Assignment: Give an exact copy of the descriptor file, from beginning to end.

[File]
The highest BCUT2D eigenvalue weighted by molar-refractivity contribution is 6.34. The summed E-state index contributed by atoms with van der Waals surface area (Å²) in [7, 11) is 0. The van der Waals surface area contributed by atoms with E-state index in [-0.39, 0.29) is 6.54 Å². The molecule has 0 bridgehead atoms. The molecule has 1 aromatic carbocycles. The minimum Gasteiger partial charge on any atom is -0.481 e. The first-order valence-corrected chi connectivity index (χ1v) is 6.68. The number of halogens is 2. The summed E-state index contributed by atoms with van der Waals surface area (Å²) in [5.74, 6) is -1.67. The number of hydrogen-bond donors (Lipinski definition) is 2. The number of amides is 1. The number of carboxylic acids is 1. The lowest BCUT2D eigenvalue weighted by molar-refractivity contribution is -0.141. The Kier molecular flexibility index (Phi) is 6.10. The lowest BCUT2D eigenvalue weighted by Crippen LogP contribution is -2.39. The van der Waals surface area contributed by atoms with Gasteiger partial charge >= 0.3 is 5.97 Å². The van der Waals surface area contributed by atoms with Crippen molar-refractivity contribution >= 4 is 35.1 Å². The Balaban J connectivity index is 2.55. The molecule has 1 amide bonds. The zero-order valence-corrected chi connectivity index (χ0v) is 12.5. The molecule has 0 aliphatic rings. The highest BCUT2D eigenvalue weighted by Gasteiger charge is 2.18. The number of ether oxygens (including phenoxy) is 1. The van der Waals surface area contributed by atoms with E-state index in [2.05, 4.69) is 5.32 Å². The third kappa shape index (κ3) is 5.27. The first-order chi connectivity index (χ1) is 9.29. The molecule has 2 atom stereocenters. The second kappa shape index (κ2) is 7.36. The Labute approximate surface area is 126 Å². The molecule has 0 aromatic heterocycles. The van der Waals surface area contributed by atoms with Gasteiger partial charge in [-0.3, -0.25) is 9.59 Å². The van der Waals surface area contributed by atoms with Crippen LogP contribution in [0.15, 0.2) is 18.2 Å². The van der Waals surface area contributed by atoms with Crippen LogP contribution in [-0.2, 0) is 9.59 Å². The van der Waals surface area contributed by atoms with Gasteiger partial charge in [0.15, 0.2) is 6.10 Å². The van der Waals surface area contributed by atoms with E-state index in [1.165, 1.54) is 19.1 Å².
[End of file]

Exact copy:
The highest BCUT2D eigenvalue weighted by molar-refractivity contribution is 6.34. The summed E-state index contributed by atoms with van der Waals surface area (Å²) in [7, 11) is 0. The van der Waals surface area contributed by atoms with E-state index in [-0.39, 0.29) is 6.54 Å². The molecule has 0 bridgehead atoms. The molecule has 1 aromatic carbocycles. The minimum Gasteiger partial charge on any atom is -0.481 e. The first-order valence-corrected chi connectivity index (χ1v) is 6.68. The number of halogens is 2. The summed E-state index contributed by atoms with van der Waals surface area (Å²) in [5.74, 6) is -1.67. The number of hydrogen-bond donors (Lipinski definition) is 2. The number of amides is 1. The number of carboxylic acids is 1. The lowest BCUT2D eigenvalue weighted by molar-refractivity contribution is -0.141. The Kier molecular flexibility index (Phi) is 6.10. The lowest BCUT2D eigenvalue weighted by Crippen LogP contribution is -2.39. The van der Waals surface area contributed by atoms with Gasteiger partial charge >= 0.3 is 5.97 Å². The van der Waals surface area contributed by atoms with Crippen molar-refractivity contribution >= 4 is 35.1 Å². The Balaban J connectivity index is 2.55. The molecule has 1 amide bonds. The zero-order valence-corrected chi connectivity index (χ0v) is 12.5. The molecule has 0 aliphatic rings. The highest BCUT2D eigenvalue weighted by Gasteiger charge is 2.18. The number of ether oxygens (including phenoxy) is 1. The van der Waals surface area contributed by atoms with E-state index in [2.05, 4.69) is 5.32 Å². The third kappa shape index (κ3) is 5.27. The first-order chi connectivity index (χ1) is 9.29. The molecule has 2 atom stereocenters. The second kappa shape index (κ2) is 7.36. The Labute approximate surface area is 126 Å². The molecule has 0 aromatic heterocycles. The van der Waals surface area contributed by atoms with Gasteiger partial charge in [-0.3, -0.25) is 9.59 Å². The van der Waals surface area contributed by atoms with Crippen LogP contribution in [0.15, 0.2) is 18.2 Å². The van der Waals surface area contributed by atoms with Crippen LogP contribution in [-0.2, 0) is 9.59 Å². The van der Waals surface area contributed by atoms with Gasteiger partial charge in [0.15, 0.2) is 6.10 Å². The van der Waals surface area contributed by atoms with E-state index in [1.165, 1.54) is 19.1 Å².